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Airlift airbag helper kit


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I know I mentioned this in some other threads in here, but figured now that they're on, I'll post some pics and general info. I ordered the kit thru "truckaddons.com", item # A13 59503, for around $185, which included shipping. It looks like they placed the order with Airlift, and their part number is 59503. Here's a pic of the kit:

 

The instructions were real easy to follow, and all the parts were there, so I was going to attempt the install myself. However, I couldn't break the lug nuts loose (no tire iron, just a 3/8" ratchet and 3/4" socket), so I decided to throw some business at a local Jeep shop. Good thing I did, because he had to cut the upper mounting bracket in order to clear a weld line on the frame. This pic was taken with my cell phone, so you'll have to excuse the quality. But it shows where he cut the bracket, just above the middle bolt hole, and you can barely see the weld line right above it:

 

Took him about an hour and a half to mount the bags, and I told him I'll take care of installing the air lines. So he got $90 for his labor, but the brackets are on there nice and tight, and the upper bracket is flush against the frame. So I got the MJ home, and worked on installing the air lines. I noticed there were two holes on each side at the back, one under the bumper, and another pretty close to it, that I could route the air lines through, and mount the air valve. I stopped at Lowe's and got some rubber grommets to put on these holes, to prevent the metal from wearing a hole in the air lines. The grommets are 5/8 OD x 5/16 ID, and the air line and air valve fits perfect thru them. I sprayed the grommets with ArmorAll, to make the install go easier. The air valves are towards the outer edge of the bumper, on the inside, so they should be out of harm’s way:

 

Here are some pics of the airbags from the inside. The air inlet at the top of the bag had to point towards the front, because of the bump stop on the frame. So I ran the airline under the bed, and in front of the bag, then looped it back towards the top of the airbag. I used some zip ties to keep the airline on the passenger side away from the exhaust, and on the driver side, just zip tied it to the wiring harness that was already there:

 

Once the airlines were installed, I had to inflate them to 10psi, and check the alignment of the bottom of the bags, to make sure they were centered on the leaf springs. After they were centered, all I had to do was tighten the bolt under the bag and that was it. It was interesting airing them up, because they jumped right up when I first put air in them, and when I checked the pressure, they were around 25 psi, so I deflated them down to around 10 psi, and they dropped right down. The instructions say to keep a minimum of 10 psi in them, and no more than 100 psi.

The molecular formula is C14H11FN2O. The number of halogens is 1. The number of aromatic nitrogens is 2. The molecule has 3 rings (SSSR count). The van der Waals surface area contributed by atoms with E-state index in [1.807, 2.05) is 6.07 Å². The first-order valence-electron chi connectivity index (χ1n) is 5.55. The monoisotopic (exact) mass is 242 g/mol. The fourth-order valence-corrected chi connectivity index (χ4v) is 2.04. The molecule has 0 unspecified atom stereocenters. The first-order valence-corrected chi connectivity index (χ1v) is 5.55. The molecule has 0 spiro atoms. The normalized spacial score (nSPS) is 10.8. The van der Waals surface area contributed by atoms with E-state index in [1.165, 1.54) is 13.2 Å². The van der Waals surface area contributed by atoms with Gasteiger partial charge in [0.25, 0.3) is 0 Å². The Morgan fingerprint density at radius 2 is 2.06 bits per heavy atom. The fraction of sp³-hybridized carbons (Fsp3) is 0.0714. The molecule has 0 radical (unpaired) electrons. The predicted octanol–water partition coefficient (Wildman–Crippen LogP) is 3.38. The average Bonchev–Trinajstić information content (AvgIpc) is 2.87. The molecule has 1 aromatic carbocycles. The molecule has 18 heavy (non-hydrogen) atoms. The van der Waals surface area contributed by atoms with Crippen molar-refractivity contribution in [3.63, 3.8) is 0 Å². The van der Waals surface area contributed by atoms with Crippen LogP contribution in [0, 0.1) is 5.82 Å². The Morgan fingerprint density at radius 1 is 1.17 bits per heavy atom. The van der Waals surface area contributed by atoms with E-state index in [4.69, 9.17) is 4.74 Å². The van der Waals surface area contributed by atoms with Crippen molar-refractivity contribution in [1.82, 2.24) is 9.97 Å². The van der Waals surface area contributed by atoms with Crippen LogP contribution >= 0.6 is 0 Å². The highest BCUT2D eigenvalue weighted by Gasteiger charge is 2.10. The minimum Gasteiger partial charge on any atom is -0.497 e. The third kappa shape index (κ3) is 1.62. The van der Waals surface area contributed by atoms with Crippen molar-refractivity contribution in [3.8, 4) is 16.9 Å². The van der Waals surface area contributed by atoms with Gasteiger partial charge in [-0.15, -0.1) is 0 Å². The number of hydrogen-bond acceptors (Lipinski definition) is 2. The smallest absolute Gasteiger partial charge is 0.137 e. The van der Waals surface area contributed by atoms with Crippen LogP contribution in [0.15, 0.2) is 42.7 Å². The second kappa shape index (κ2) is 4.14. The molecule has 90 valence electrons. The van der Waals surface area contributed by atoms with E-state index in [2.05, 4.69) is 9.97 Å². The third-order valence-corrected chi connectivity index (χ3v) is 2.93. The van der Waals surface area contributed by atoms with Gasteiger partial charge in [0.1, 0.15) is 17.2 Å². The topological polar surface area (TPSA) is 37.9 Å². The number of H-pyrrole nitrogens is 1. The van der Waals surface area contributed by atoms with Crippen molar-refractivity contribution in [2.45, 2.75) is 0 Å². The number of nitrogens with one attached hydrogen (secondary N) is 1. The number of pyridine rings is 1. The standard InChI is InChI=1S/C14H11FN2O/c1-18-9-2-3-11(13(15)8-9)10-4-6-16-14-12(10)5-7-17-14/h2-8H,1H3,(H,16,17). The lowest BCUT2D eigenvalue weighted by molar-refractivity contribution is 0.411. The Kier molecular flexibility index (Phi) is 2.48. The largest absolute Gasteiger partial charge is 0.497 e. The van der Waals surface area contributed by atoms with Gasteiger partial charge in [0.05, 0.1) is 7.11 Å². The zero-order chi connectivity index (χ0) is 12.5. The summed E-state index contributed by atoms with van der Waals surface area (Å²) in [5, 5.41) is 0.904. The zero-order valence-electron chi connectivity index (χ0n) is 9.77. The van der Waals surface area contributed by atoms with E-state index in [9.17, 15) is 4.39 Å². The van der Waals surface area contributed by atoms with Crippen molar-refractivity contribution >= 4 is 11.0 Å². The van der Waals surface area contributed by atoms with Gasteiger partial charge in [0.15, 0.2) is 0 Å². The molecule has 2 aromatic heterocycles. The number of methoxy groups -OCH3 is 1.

I bought a portable 12V compressor from Harbor Freight to use on these bags (and the tires too), which I plan on keeping in the truck. Only problem is I might have to change out the hose end, because it has one of those thread-on valves, which I’m sure I’ll lose some air when I go to take it off the air valve. A regular tire chuck would be much better, so we’ll see. Apparently, this portable compressor works this way: keep the engine running, plug it into the cigarette lighter, screw the end onto the air valve, THEN turn it on and watch the pressure gauge. Unless the end is screwed into something, when you turn it on, air will just run out the end:

 

So there you have it. This airbag helper kit should come in handy should I haul or tow anything heavy, and will keep the back end from sagging. The placement of the air valves will make them easy to get to, and by keeping them separate, I won’t have to worry about air shifting from one bag to the other under load. I was going to put both air lines into a single air valve, but was convinced to keep the air lines separate. So the only other parts I had to get were the four rubber grommets, which cost all of $2 at Lowe's. I’ll take it for a test drive later, and see if the bags make the truck ride any differently…

 

Oh, one other thing. The bags are mounted in FRONT of the axle, because of the shocks and e-brake cables behind the axle.

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On 2/15/2010 at 4:27 PM, socal1200r said:

I know I mentioned this in some other threads in here, but figured now that they're on, I'll post some pics and general info. I ordered the kit thru "truckaddons.com", item # A13 59503, for around $185, which included shipping. It looks like they placed the order with Airlift, and their part number is 59503. Here's a pic of the kit: